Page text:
Opera Review: Madame Butterfly

In the title role, Ira Bertman’s expressive, pure soprano sounded rather too mature and sharp for an innocent, gentle 15-year-old girl.

July 18, 2017 22:11
1 minute read.
ISRAEL OPERA’S ‘Madame Butterfly.’

ISRAEL OPERA’S ‘Madame Butterfly.’. (photo credit: YOSSI ZWECKER)


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Tel Aviv Opera House, July 16

Puccini’s opera Madame Butterfly, performed at the Israeli Opera, directed by Keita Asari and with Ichiro Takada’s sets, mercifully avoided kitschy European-style Japonism, representing the foreign environment only via Japanese-style sliding doors and a Kyoto-style stone-andsand garden that had nothing to do with the plot. In the suicide scene, however, they could not avoid the traditional and unappetizing tomato ketchup coloring.

In the title role, Ira Bertman’s expressive, pure soprano sounded rather too mature and sharp for an innocent, gentle 15-year-old girl. In Act II, though, when Cio Cio-san had matured indeed, her voice matched the role, and her aria “Un bel di” (“One fine day”) was one of the performance’s great highlights.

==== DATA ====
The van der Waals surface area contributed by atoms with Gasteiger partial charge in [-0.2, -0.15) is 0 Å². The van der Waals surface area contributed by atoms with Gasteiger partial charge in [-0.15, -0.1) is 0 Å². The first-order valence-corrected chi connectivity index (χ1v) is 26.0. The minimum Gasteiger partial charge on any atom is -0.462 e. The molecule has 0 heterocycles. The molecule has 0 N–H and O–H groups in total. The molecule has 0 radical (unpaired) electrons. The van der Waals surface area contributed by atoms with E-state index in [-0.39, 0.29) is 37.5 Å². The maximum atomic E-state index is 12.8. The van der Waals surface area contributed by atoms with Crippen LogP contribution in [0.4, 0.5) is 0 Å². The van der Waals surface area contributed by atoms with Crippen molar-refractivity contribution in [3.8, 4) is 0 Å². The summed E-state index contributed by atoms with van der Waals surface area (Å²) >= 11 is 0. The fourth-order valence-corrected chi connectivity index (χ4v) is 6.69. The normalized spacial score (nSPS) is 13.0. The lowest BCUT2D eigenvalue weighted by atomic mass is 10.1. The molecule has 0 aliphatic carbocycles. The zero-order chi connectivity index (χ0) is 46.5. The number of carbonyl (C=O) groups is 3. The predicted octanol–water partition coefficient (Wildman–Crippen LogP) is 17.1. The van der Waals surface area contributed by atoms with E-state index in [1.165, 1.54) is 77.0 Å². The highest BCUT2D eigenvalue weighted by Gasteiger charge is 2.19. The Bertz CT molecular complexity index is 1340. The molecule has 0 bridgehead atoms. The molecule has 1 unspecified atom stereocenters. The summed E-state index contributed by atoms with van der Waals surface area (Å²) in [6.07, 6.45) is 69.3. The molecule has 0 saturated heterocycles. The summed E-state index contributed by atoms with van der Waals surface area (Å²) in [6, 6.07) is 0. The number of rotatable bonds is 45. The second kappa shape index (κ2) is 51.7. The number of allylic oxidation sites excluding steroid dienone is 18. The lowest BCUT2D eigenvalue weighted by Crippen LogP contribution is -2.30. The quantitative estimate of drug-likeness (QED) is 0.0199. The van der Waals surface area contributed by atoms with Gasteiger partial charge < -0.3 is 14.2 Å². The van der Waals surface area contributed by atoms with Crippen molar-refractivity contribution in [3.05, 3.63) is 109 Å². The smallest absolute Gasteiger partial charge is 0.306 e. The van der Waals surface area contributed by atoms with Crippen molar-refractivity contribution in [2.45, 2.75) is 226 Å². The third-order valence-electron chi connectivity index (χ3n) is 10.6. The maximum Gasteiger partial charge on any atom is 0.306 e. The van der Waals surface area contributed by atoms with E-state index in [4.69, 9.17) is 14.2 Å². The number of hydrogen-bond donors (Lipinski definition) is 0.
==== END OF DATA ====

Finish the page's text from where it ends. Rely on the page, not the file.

As Pinkerton, Najmidin Mavlyanov’s radiant, wellshaped and significantly prolonged high tenor notes convincingly represented an American officer’s pride, haughtiness and arrogance – at least in the Italians’ eyes – though shortening and becoming almost human at last in his love duet with Butterfly, and expressing genuine remorse at the very end, when it was too late.

Ionut Pascu’s dark-timbred baritone was a warm, friendly sharpless, sounding punishing when addressing Pinkerton at the end. His hesitant taking leave of Butterfly was more effectively moving than extrovert gesticulations could have been.

Carlo Striulli’s vehemently cursing dark bass, as the Bonze, was reminiscent of Verdi’s “Maledizione” in Rigoletto.

Conducted by Daniel Oren, the Symphony Orchestra Rishon Lezion emphasized dramatic moments, significantly preceding them with short, tension-mounting silences.

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